Table 3 (fin). Liste des points chauds de crossovers tudis par typage de sperme chez les mammifres.

des points tides, il y a des allles brlants et des allles froids. Cela a t dcrit notamment pour les PC Psmb9 murin (Baudat et de Massy 2007; Grey, Baudat et al. 2009) et S2 humain (Jeffreys et Neumann 2009). Cette rgulation de lactivit de recombinaison locale exerce par des dterminants locaux est qualifie de contrle en cis. Lactivit dinitiation un PC peut galement dpendre de polymorphismes situs un autre endroit du gnome : il sagit dans ce cas dun contrle exerc en trans (voir plus bas). Il arrive quune partie des CO prsente un profil complexe de transition entre les gnotypes parentaux. Le long de ces molcules, on observe dans la rgion du PC une alternance de segments soit spcifiques de lun ou lautre parent, soit htroduplex. Gnralement, ces molcules complexes sont rares (1 % ou moins), mais leur proportion peut atteindre 4% (Bois 2007), voire 25 % (Kauppi, Jasin et al. 2007) certains PC. Ces structures en mosaque sont vraisemblablement issues dune rparation dficiente ou aberrante des htroduplex qui sont forms au cours du processus de recombinaison homologue, soit par linvasion de brin et la capture de la deuxime extrmit, soit par lextension des extrmits 3 par synthse dADN partir dune matrice homologue, soit par la migration des jonctions de Holliday. Il a t propos que la frquence et la nature (INDEL vs SNP) des polymorphismes prsents dans les PC puissent dterminer ces accidents de rparation des rgions msapparies (Bois 2007) (voir sections 2.3. et 3.4.). La caractrisation dvnements de NCO aux PC de mammifres (ou de plantes) par les mthodes molculaires prsente gnralement une difficult technique telle que les donnes publies sont rares (table 4). Ces donnes concordent avec ce qui a t observ chez S. cerevisiae (section 1.4.1.) : la balance entre les frquences de CO et de NCO fluctue beaucoup, environ entre 3 et moins de 1/12, alors que la moyenne gnomique attendue chez lhumain est infrieure 1/6 (47 foci MLH1 pour environ 300 foci RAD51). Par contre la taille des tracts de conversion gnique associs aux NCO est nettement infrieure (sans doute moins de 540 pb) ce qui est observ chez S. cerevisiae (1.8 kb en moyenne) (Chen, Tsubouchi et al. 2008; Mancera, Bourgon et al. 2008).

1.4.2.3 Les points chauds de plantes


Jusqu prsent, la distribution des vnements de recombinaison petite chelle a t trs peu tudie chez les plantes, comparitivement aux animaux. Seules deux rgions ont t dcrites en dtails, chez le mas : la gne bronze (bz) et la rgion anthocyaninless 1-shrunken kernel 2 (a1-sh2). Lexistence dune srie dallles du gne bz a permis disoler, grce un crible phnotypique portant sur la couleur du grain, un grand nombre dvnements de recombinaison intragniques,

47

Point chaud Beta globine DNA3 DMB2 NID1 SHOX Psmb9 Hlx1 Esrrg1

Frquence de Frquence de CO x 10-5 NCO x 10-5 290 <25 110 300 5 4 50 13 370 90 550 270 2800 1600 2000 2500

Ratio CO:NCO <1:12 2,7:1 01:01,3 <1:4 01:03,3 02:01 1,8:1 1:1;2

Taille des tracts (pb) Espce 60-300 H. sapiens 55-280 H. sapiens H. sapiens <1200 H. sapiens H. sapiens <540 M. musculus ND M. musculus ND M. musculus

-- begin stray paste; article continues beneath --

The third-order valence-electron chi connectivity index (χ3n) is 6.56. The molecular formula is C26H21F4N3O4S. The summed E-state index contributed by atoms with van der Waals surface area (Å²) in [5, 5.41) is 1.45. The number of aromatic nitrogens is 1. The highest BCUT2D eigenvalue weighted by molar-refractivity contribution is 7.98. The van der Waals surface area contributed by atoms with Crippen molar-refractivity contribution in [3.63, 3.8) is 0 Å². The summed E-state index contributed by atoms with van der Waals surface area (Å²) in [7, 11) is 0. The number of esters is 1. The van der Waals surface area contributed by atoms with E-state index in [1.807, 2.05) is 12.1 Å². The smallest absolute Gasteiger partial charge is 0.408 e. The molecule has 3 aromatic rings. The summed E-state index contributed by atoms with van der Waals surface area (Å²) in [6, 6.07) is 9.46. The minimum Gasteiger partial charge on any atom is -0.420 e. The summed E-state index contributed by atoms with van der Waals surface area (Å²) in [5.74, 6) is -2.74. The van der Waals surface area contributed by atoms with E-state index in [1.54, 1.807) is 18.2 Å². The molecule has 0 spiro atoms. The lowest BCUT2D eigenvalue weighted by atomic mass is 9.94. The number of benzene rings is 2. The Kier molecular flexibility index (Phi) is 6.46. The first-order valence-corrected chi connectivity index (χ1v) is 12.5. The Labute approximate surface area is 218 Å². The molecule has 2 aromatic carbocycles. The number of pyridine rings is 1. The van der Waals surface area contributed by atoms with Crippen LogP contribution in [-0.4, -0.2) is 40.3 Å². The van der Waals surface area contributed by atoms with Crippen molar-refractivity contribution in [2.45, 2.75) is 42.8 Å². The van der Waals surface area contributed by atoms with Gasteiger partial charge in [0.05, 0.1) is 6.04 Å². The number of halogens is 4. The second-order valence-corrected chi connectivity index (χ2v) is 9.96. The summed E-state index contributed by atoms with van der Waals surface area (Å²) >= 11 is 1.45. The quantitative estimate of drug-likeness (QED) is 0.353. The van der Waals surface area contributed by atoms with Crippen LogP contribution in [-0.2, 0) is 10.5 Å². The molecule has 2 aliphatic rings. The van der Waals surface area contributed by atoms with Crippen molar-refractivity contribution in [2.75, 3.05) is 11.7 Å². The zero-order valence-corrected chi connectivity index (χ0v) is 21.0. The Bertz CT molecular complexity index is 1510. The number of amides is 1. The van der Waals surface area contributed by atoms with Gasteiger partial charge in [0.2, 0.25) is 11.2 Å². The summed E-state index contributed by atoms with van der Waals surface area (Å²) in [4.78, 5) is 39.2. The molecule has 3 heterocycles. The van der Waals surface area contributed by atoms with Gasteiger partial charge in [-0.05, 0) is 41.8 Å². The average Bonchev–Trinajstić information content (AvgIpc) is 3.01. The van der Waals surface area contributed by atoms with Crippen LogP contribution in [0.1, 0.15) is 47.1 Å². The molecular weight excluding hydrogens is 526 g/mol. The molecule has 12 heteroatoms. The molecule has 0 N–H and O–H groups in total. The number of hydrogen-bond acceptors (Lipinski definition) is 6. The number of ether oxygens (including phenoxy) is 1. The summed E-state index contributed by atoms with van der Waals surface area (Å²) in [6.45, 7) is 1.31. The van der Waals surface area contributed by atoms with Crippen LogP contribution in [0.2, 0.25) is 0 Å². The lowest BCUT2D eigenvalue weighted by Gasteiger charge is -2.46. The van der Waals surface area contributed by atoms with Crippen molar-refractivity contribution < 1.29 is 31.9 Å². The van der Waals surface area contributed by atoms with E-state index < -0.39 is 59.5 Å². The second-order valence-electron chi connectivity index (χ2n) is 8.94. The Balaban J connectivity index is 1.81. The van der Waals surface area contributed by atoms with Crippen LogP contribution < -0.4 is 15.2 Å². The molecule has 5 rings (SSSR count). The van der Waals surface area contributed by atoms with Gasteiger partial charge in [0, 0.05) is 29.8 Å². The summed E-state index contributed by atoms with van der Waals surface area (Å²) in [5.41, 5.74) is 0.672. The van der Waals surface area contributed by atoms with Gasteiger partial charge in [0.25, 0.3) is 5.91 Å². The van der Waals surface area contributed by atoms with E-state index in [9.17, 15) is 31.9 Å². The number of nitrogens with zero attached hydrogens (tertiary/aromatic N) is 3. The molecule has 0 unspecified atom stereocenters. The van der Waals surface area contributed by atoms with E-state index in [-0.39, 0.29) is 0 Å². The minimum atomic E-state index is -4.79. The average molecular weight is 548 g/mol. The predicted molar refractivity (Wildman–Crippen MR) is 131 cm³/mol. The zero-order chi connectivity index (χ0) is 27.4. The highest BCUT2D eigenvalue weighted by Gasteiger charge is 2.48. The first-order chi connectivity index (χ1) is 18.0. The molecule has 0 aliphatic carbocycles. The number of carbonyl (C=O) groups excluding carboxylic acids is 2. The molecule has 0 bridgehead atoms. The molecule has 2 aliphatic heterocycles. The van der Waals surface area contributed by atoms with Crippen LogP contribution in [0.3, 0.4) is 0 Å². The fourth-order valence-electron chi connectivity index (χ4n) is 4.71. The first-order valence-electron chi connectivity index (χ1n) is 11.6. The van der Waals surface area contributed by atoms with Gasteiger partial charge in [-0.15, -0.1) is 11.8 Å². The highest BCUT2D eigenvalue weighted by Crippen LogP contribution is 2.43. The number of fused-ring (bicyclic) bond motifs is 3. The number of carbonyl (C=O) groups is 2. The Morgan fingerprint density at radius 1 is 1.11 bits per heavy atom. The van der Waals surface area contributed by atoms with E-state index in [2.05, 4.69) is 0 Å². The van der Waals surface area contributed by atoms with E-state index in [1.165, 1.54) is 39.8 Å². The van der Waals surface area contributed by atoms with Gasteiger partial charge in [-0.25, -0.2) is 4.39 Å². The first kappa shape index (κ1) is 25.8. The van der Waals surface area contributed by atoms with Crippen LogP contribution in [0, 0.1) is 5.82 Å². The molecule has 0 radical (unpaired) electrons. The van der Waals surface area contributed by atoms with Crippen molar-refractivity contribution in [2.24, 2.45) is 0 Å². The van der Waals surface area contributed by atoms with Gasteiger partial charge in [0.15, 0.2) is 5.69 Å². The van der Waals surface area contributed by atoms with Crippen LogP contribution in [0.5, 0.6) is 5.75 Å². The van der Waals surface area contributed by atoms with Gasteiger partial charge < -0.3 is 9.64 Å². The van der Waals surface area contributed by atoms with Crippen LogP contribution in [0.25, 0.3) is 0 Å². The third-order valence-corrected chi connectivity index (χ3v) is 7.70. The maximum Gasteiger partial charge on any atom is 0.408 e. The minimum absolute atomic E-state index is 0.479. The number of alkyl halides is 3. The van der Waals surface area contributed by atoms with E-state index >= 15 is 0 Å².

Sources (Holloway, Lawson et al. 2006) (Jeffreys et May 2004) (Jeffreys et May 2004) (Jeffreys, Neumann et al. 2005) (Jeffreys et May 2004) (Guillon et de Massy 2002) (Parvanov, Ng et al. 2009) (Parvanov, Ng et al. 2009)

Table 4. Liste des points chauds de CO et NCO tudis par typage de sperme chez les mammifres.

des CO aussi bien que des NCO (Dooner et Martinez-Ferez 1997; Dooner 2002). Ces rsultats ont t obtenus dans des contextes hybrides varis, et la localisation prcise des vnements de recombinaison na pas t dtermine distinctement pour les CO et les NCO. De plus la frquence et la position des vnements de recombinaison dans les rgions flanquant le gne bz sont galement inconnues. Tous les lments ne sont donc pas runis, qui permettraient daffirmer que le locus bz est un PC au sens dfini chez les champignons et les mammifres. Il se peut cependant que le gne bz prsente un gradient de polarit de recombinaison, ce qui est caractristique dun PC, mais cette question a fait lobjet dun dbat qui nest toujours pas tranch (Dooner 1998; Thijs et Heyting 1998). La rgion a1-sh2 a galement t caractrise laide dun crible phnotypique, portant sur la forme et la couleur du grain, mais sans a priori sur la localisation intra ou extra-gnique des vnements de recombinaison. La distribution fine des CO, tablie partir de 176 vnements dans un des contextes hybrides tudis, fait apparatre trois pics distincts dans une rgion de 10 kb entre les gnes a1 et yz1, et un pic isol distant de 35 kb (Yao et Schnable 2005)(figure 22). Ce tableau est conforme au modle de PC valid chez les champignons et les animaux. En outre 8 vnements de NCO putatifs localiss totalement ou en partie dans le gne a1 ont t identifis (Yandeau-Nelson, Zhou et al. 2005). La longueur de la majorit (7/8) des tracts de conversion gnique associs dpasse 500 pb, ce qui semble les distinguer des NCO caractriss dans les PC de mammifres, dont les tracts de conversion gnique dpassent rarement 500 pb (section 1.4.2.2.). En labsence de marqueurs phnotypiques prsentant une liaison gntique quantifiable tout en tant physiquement trs proches, comme dans le cas de a1 et sh2, lidentification de PC repose sur des stratgies de marche chromosomique utilisant des marqueurs molculaires anonymes. La mise en uvre de ces approches est dautant plus longue et laborieuse que les chromosomes du gnome tudi sont physiquement grands. Nanmoins, les progrs des technologies de cartographie physique et de typage gntique permettent denvisager ltude systmatique de la recombinaison miotique petite chelle dans des espces petit gnome, comme A. thaliana (Drouaud, Camilleri et al. 2006), ou gnome volumineux, comme le bl (Saintenac, Falque et al. 2009). Il semble donc probable que le nombre de PC caractriss en dtails chez les plantes saccroisse beaucoup dans un avenir assez proche.